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From the Labs: Information Technology

New publications, experiments and breakthroughs in information technology–and what they mean.
February 24, 2009

Chip Chiller
On-chip cooling could increase performance and decrease power consumption

Brrr: A thermoelectric cooler, at the center, on a copper plate.

Source: “On-chip cooling by superlattice-based thin-film thermoelectrics”
Ravi Prasher et al.
Nature Nanotechnology
online, January 25, 2009

Results: Researchers at Intel, Arizona State University, and Nextreme Thermal Solutions and RTI International, both located in North Carolina, have integrated a thermo­electric cooler into a computer chip for the first time. The semiconductor-based device, which uses electric current to move heat from one place to another, cooled a targeted region in a chip by 15 °C.

Why it matters: When microprocessors and opto­electronics operate, they generate heat; too much can inhibit performance and reduce reliability. Today’s cooling systems use flat metal plates attached to a chip to disperse the heat, and metal heat sinks, fans, and liquid-based cooling systems to remove it. But these tech­nologies are bulky and inefficient. If small thermoelectric coolers could be built onto the heat-dissipating metal plates to target hot spots in the chip, they could replace other cooling systems and save space. Such focused cooling might also consume less energy.

Methods: The researchers selected thermoelectric coolers made from nanostructured thin films whose cooling properties had been proved superior to those of bulk thermoelectric materials. To attach a cooler to a copper plate already incorporated into the chip packaging, they applied an insulating material to the copper and deposited metal lines to serve as electrical connections to the cooler. Then they filled the spaces between the lines with a ­polymer for mechanical ­stability and soldered the cooler to the lines.

Next steps: Thermal resistance in the contact point between the cooler and the copper plate keeps the integrated device from cooling as effectively as a stand-alone device would. To reduce this resistance, the researchers are exploring alternative connectors, such as special types of solder and carbon nanotubes. They also plan to use more thermoelectric coolers to cover all the hot spots on a chip.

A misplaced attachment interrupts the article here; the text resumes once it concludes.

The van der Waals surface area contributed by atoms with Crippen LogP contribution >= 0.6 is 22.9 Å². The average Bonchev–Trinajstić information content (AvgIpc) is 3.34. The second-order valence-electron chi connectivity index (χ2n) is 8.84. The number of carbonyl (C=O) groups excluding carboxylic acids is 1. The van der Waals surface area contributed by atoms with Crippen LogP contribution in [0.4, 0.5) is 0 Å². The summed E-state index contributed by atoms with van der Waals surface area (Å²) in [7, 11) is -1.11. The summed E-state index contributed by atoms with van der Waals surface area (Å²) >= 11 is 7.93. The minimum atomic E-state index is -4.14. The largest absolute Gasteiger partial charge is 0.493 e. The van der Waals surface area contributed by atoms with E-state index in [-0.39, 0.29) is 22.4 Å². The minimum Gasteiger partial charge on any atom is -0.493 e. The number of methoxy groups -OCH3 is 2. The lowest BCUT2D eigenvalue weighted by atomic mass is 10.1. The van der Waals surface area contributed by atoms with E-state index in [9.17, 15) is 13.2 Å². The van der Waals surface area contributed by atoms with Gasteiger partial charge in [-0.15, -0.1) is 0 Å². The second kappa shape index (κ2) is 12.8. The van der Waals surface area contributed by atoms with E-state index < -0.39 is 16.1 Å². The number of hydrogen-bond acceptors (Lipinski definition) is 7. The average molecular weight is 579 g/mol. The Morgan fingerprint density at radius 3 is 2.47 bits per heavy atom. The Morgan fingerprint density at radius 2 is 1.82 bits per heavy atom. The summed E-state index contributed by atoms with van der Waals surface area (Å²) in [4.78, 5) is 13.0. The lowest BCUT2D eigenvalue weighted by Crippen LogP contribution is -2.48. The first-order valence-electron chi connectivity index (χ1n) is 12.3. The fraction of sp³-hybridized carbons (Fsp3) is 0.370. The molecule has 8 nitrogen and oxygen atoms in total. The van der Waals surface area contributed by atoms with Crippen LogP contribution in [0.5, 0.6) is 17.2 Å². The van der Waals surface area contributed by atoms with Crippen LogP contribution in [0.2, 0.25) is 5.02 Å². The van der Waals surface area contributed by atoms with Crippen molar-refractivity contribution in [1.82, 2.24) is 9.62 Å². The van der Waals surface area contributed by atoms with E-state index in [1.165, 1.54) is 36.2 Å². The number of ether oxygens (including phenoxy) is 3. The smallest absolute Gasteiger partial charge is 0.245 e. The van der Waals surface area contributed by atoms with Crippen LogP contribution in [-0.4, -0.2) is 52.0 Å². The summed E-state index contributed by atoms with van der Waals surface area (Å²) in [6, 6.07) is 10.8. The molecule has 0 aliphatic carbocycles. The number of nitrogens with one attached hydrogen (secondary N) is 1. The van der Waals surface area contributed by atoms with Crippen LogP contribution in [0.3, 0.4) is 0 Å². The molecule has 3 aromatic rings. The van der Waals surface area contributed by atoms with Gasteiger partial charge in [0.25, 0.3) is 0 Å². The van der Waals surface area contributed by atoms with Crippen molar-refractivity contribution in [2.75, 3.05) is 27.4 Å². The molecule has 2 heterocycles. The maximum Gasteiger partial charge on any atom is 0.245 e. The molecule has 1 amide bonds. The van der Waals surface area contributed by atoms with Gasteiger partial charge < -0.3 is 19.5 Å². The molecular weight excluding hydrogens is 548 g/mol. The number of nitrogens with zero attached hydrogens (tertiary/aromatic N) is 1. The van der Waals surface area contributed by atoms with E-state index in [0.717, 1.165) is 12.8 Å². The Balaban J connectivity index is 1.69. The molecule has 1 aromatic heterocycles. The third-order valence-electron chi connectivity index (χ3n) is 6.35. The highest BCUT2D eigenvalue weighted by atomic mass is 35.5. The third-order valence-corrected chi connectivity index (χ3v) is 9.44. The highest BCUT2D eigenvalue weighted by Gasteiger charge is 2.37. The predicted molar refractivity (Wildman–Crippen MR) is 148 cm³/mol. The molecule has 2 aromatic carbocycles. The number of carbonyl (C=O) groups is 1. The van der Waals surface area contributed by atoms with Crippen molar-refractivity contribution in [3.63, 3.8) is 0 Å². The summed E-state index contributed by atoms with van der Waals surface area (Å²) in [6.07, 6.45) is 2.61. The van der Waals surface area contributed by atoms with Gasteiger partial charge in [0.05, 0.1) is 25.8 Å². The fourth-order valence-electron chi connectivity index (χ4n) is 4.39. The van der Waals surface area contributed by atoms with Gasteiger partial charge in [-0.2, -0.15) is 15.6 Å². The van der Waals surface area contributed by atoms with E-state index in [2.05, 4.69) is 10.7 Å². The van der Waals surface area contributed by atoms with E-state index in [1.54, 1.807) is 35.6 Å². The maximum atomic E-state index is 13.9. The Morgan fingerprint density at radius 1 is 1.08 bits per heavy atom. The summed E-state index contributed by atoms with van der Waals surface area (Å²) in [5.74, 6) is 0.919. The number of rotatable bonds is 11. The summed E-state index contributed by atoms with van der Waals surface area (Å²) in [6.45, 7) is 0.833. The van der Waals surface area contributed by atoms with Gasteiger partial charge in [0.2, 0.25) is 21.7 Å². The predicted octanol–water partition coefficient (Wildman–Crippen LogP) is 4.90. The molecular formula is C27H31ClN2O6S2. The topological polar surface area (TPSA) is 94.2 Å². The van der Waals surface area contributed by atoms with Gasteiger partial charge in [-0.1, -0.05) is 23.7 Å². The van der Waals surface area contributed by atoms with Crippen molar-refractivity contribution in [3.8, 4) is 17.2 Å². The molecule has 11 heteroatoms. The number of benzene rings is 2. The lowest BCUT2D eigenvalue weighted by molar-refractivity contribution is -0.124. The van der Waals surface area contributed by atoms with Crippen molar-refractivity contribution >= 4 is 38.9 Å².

Smart Networks
Asociological theory could help overloaded routers direct traffic

Source: “Navigability of Complex Networks”
Marián Boguña et al.
Nature Physics
5: 74­-80

Results: Researchers at the University of Barcelona and the University of California, San Diego, have developed a mathematical model demonstrating that Internet routers can effectively deliver data even without detailed information about all the routers in a network. Having limited information about neighboring routers is enough.

Why it matters: The current system for routing data between the networks of different Internet service providers (ISPs) isn’t expected to continue working as the Internet grows. The routers that handle this traffic require lists of network addresses, called routing tables, which tell them where to forward packets of information. These tables must be regularly updated, a process that can take minutes for a single change. As the network grows, the number of updates increases to the point that the tables are almost never up to date, and parts of the network are not accessible because addresses are missing. These problems could be avoided with the new model, since it doesn’t require up-to-date routing tables.

Methods: The researchers looked to ­sociology experi­ments from the 1960s in which a person was asked to forward a letter to a stranger by sending it through friends and acquaintances. It took only a few hops for the letter to reach its intended recipient because people used clues, such as a friend’s profession, to guess who might help move the letter closer. Similarly, the researchers’ model shows that by using only a little bit of information about the nearest neighboring routers, such as their location and the type of traffic they recently received (data that can be acquired quickly via the direct link between neighbors), routers can continue to deliver packets of information even if their routing tables are missing addresses.

Next steps: The researchers suspect that they could further improve the performance of their model by looking at the location and traffic history of routers a few hops away from a particular router. They also hope to test the protocol in a working network.

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